The healthcare and life science industries have been devoted users of traditional statistical analysis tools and business intelligence reporting systems for decades, and causal analysis in tightly controlled studies has been de rigueur in the increasingly strict legal and regulatory constructs that have emerged over 70 plus years dating back to the 1938 Food Drug and Cosmetic Act. Tools and techniques for these requirements are well established, well designed, and entrenched in existing drug development and clinical research practice.
However well suited these tools may be for tasks requiring relatively small sample sizes and well defined research protocols, especially when used in studies that can span several years of work, they are simply not up to the demands of advanced predictive analytics that is critically needed to navigate an increasingly complex policy and technology landscape. The rapidly growing availability, size, and variety of data simply capsize software designed in a time and for a purpose that had no concept of “Big Data”.
Alpine Data Labs was created precisely for the purpose of analyzing vast troves of data and to deliver robust, statistically reliable predictive models from that data. Alpine’s advanced models make it possible to garner meaningful insight and enable better, data based decisions than would otherwise be possible. We have consciously chosen not to pursue traditional “Small Data” business, a well-served market by incumbents, and instead to focus our intellectual capital, resources and energy to where the puck is headed; large-scale predictive modeling based on statistically significant correlation found in diverse, very large, data sets.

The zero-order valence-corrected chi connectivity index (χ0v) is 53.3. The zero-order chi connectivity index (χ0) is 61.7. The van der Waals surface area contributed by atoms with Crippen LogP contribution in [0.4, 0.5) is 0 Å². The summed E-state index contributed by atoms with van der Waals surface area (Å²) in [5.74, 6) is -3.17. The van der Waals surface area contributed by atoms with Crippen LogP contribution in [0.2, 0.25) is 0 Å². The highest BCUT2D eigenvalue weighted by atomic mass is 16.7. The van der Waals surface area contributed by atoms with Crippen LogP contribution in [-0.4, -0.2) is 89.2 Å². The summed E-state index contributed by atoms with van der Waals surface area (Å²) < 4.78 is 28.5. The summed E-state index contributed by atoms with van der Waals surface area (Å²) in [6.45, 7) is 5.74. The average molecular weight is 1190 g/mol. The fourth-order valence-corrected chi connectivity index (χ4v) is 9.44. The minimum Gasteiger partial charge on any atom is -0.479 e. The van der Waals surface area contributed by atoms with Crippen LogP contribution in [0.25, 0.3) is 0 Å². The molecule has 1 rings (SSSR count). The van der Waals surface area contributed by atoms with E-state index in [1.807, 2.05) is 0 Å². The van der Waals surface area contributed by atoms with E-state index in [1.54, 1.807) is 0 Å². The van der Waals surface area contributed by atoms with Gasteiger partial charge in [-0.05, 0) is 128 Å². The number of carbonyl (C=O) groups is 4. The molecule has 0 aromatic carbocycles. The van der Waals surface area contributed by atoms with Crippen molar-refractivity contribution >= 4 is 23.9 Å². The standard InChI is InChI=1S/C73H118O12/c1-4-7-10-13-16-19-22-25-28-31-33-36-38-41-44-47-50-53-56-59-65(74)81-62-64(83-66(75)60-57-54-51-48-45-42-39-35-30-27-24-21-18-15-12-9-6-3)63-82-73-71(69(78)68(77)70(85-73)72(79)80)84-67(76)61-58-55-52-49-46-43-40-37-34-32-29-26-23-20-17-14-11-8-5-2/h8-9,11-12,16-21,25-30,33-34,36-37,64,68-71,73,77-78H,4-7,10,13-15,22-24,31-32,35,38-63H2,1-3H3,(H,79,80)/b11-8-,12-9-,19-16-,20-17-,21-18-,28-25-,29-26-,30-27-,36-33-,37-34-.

Healthcare’s urgent economic realities, combined with a changing policy landscape, increasingly requires all participants to demonstrate and deliver tangible results in the real world, with outcomes based on real world evidence, in order to be paid. The shift from traditional fee for health service rendered and life science product purchased is grindingly, but unavoidably, moving towards a pay-for-performance, outcomes-based payment model.
Outcomes based performance questions cannot be answered by trying to adapt or accommodate small data software solutions in a way that would solve Big Data problems. For example, while a five-year study might be sufficient and necessary to prove a drug is safe and effective for human use, no one has the luxury of that many years to decide on an actionable course of treatment for a population of patients that not only share a particular disease or condition, but who also share common economic and environmental factors, comorbidities, and behavioral patterns that can potentially be correlated to the success or failure of a particular treatment decision. To quote the CEO of Infochimps, Jim Kaskade, the “unexperienced and unobservable” can be uncovered from “real experiences and real observations”. For example, conducting a randomized controlled study with a cohort of smokers who must continue to smoke as part of a smoking cessation study to maintain the study’s objectivity creates an ethical dilemma that Big Data modeling of real world smoking behavior simply does not.
That’s a Big Data question, and it takes Big Data thinking and capabilities.
Vendors of traditional statistical analysis, data warehouse, and business intelligence software simply are incapable of quickly or easily adapting their existing products and business models to the scale of Big Data, at least not without making major sacrifices and tradeoffs that impact their primary revenue generating products and services. In other words, even though these vendors can clearly see the need and growth of Big Data market requirements, it doesn’t mean they are ready to address the hurdles Big Data represents for their product offering, and more importantly, how to address the inhibitors and risks they create for their customers when they try to convince them otherwise.
Monkey see, but Monkey can’t do.